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Friday, 8 February 1929


Mr McWILLIAMS (Franklin; [12.5].) (The introduction of this subject at this stage must undoubtedly have a beneficial effect in this House, particularly in the closing hours of the session. My experience has been that in all parliaments, both Federal and State, no matter what party may be in office, the so-called discussion of the Estimates has become a farce, or rather, a financial debauch. As the honorable member for DalleyMr. Theodore) has said, practically the whole of the expenditure of this great Commonwealth is rushed through in a few hours when members are exhausted and only a few of them awake. I trust that this discussion will be accepted as the deliberate expression of opinion by honorable members that the Estimates and every form of government expenditure must receive the proper and fair consideration of this Parliament. The discussion on the Estimates should not be made a party question, and it is essential to the good government of the country that departmental expenditure should be open to criticism. There is a tendency, we have to admit it, all over Australia, in all democracies, in the mother of Parliament herself, for Cabinets to take greater powers upon themselves to the detriment of the proper representation of the electors. When Estimates are forced through in the closing hours of a session there is little opportunity for discussion ; in fact, in such a case it would be far better not to discuss them at all. During the eighteen years that I was a member of this House, I continually protested against this practice, and it was a great pleasure to me indeed when the present Treasurer instituted a reform by bringing forward his budget at an early stage of the session. Every honorable member should have an opportunity of discussing freely and fairly the management and control of departments and the expenditure upon them; and especially is that so at present when those interested in the financial position of Australia are shocked to find that despite the heavy taxation levied last year by the Commonwealth and the States, not one government budgeted for a surplus. Last year every Government showed a deficit at the close of the financial year.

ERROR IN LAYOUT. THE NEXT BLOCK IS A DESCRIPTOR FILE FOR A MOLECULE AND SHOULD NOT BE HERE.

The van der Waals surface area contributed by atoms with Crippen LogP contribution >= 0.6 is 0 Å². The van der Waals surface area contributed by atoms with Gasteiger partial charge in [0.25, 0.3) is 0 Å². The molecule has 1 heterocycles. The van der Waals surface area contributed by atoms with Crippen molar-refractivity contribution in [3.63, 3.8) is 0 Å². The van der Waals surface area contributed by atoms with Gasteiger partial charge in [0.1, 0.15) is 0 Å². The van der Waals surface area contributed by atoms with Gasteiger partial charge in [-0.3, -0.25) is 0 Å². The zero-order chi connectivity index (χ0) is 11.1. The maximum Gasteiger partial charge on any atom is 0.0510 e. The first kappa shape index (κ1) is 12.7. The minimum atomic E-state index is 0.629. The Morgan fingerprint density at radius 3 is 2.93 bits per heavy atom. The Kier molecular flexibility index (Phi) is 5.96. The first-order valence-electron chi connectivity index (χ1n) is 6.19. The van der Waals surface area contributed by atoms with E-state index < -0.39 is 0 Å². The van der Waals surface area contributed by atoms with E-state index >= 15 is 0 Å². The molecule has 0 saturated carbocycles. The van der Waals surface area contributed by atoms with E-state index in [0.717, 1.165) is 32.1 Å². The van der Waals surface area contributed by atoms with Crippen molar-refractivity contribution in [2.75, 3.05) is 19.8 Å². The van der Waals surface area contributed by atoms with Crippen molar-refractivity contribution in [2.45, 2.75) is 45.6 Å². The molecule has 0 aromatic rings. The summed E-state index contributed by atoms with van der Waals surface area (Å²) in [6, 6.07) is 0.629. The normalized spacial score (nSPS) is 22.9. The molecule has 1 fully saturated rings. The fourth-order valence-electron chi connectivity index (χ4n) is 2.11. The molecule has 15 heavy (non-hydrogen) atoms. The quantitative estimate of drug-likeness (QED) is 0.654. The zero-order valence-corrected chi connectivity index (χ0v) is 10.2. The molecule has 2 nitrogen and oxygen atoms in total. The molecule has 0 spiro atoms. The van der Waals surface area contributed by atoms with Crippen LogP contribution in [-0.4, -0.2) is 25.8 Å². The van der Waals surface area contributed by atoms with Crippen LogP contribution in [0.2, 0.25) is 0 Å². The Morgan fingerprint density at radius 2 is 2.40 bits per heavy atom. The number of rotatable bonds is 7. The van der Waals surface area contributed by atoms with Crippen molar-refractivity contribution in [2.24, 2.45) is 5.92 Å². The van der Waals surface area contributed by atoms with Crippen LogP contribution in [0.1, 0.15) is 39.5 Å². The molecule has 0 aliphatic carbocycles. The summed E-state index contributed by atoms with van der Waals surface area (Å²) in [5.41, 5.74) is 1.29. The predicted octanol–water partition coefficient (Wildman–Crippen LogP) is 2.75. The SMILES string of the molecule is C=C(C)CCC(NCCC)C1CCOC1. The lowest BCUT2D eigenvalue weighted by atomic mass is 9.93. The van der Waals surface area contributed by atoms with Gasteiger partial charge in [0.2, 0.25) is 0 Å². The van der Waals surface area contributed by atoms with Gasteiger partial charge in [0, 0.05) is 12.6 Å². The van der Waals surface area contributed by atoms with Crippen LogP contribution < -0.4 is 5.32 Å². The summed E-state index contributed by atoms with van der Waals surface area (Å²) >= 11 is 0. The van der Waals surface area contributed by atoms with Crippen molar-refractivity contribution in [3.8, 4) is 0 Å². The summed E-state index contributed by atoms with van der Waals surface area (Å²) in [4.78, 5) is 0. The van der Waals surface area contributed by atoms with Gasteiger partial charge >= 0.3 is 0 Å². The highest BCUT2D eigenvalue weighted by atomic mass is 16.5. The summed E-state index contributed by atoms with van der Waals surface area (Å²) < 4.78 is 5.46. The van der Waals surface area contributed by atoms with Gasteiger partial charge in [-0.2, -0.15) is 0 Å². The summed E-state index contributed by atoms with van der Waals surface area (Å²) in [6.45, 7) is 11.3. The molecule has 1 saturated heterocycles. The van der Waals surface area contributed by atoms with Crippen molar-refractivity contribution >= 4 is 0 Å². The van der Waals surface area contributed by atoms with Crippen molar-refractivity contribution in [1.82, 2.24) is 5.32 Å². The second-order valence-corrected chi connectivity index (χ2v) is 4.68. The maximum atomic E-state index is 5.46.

Mr Bell - Tasmania did not.


Mr McWILLIAMS - We all know the exceptional circumstances under which Tasmania enjoys her satisfactory position. Withthat one exception, the whole of the governments showed a deficit at the end of the financial year. That is certainly not a satisfactory position for the Commonwealth, and makes it essential that every opportunity should be given for an adequate discussion of every financial proposal that comes before this Parliament. I hope that this discussion will prove beneficial, and at the same time sound a note of warning to the Treasurer, although I have every appreciation of his action in giving the House an early opportunity of discussing the Estimates.







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